By Jacqui Mayhew

Orthokeratology research  which assesses the effectiveness of overnight ortho-k lenses not only in correcting childhood myopia but also in preventing it from worsening is increasingly pointing to this treatment being superior to all other alternatives. A recent Cochrane Library review of randomised clinical trials which assessed data from 23 studies covering almost 5,000 children concluded that traditional treatments such as bifocal glasses, conventional daytime contact lenses, eye drops and intra-ocular pressure lowering drugs were either ineffective or impractical because of side effects. However, whilst not yet the subject of large scale randomised clinical trials, the many international studies completed to date on the use of overnight ortho-k lenses to correct and control myopia progression have yielded consistently positive results. 

Traditionally, a child attending an optician for an eye examination who proves to be shortsighted - that is, unable to focus clearly on distant objects - is prescribed spectacles which are intended to provide full vision correction. However, spectacles have minimal effect in preventing the child's eyesight continuing to deteriorate and increasingly stronger prescription versions are likely to be required. This has led to testing the controlled use of eye drops such as atropine which have shown slightly better results in slowing the rate of myopic progression in children but which leads to dilated eyes and in any event is not commercially available as a treatment. However, orthokeratology research  has indicated that no side effects arise in the use of overnight ortho-k lenses for correcting and controlling myopia in children.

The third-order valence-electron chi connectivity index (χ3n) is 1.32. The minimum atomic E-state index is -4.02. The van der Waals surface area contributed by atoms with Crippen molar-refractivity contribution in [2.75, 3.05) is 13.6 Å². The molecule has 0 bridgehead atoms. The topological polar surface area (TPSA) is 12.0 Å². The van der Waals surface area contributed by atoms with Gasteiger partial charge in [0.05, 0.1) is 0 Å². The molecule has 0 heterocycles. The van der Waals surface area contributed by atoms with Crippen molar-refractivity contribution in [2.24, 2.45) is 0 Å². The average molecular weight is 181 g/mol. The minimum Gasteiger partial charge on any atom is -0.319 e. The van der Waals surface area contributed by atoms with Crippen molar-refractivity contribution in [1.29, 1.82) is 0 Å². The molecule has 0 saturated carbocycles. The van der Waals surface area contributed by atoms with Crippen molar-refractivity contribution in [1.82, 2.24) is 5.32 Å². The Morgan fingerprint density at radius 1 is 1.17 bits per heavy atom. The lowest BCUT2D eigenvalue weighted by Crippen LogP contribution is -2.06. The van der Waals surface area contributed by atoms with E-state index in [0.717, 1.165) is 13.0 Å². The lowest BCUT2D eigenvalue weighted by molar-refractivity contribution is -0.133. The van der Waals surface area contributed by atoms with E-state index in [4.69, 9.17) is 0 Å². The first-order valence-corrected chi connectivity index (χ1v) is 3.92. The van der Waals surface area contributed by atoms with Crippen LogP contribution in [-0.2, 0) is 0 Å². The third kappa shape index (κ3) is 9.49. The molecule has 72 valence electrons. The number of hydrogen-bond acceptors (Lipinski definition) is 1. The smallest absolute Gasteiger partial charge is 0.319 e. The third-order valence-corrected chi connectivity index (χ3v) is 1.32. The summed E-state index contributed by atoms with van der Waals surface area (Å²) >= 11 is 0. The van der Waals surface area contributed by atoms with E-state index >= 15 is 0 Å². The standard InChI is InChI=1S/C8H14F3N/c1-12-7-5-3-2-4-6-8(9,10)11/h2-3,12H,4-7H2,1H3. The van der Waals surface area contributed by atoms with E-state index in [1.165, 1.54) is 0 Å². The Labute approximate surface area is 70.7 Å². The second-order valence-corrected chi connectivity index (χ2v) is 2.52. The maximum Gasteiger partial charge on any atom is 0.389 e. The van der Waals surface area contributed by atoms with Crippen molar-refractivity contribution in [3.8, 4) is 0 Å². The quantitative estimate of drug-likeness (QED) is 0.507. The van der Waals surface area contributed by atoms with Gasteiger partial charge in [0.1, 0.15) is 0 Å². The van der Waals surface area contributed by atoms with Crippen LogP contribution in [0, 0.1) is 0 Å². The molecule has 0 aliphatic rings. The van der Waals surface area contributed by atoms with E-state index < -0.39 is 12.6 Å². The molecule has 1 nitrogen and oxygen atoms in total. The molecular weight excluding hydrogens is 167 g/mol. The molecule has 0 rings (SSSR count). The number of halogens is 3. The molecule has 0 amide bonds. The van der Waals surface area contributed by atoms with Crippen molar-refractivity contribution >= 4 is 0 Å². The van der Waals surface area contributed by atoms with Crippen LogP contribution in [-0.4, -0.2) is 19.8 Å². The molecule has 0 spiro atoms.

Many opticians are still reluctant to prescribe contact lenses for children and there is still some opposition to wearing contact lenses overnight while sleeping. However, major advancements in the technology of lens materials over the past 10 years now make overnight wear completely safe. During sleep, ortho-k lenses gently flatten the surface of the eye to correct the child's vision and the effect lasts all day long after the lenses are removed in the morning so that the child enjoys perfect daytime vision without glasses or contact lenses. One of the world leaders in orthokeratology research  is Professor Helen Swarbrick from the University of New South Wales who says: "If we use this technique with children who are developing short-sightedness, they stop becoming more short-sighted. Our research has demonstrated this quite clearly."

Check if your child is suitable for overnight ortho-k lenses  to correct and control shortsightedness.

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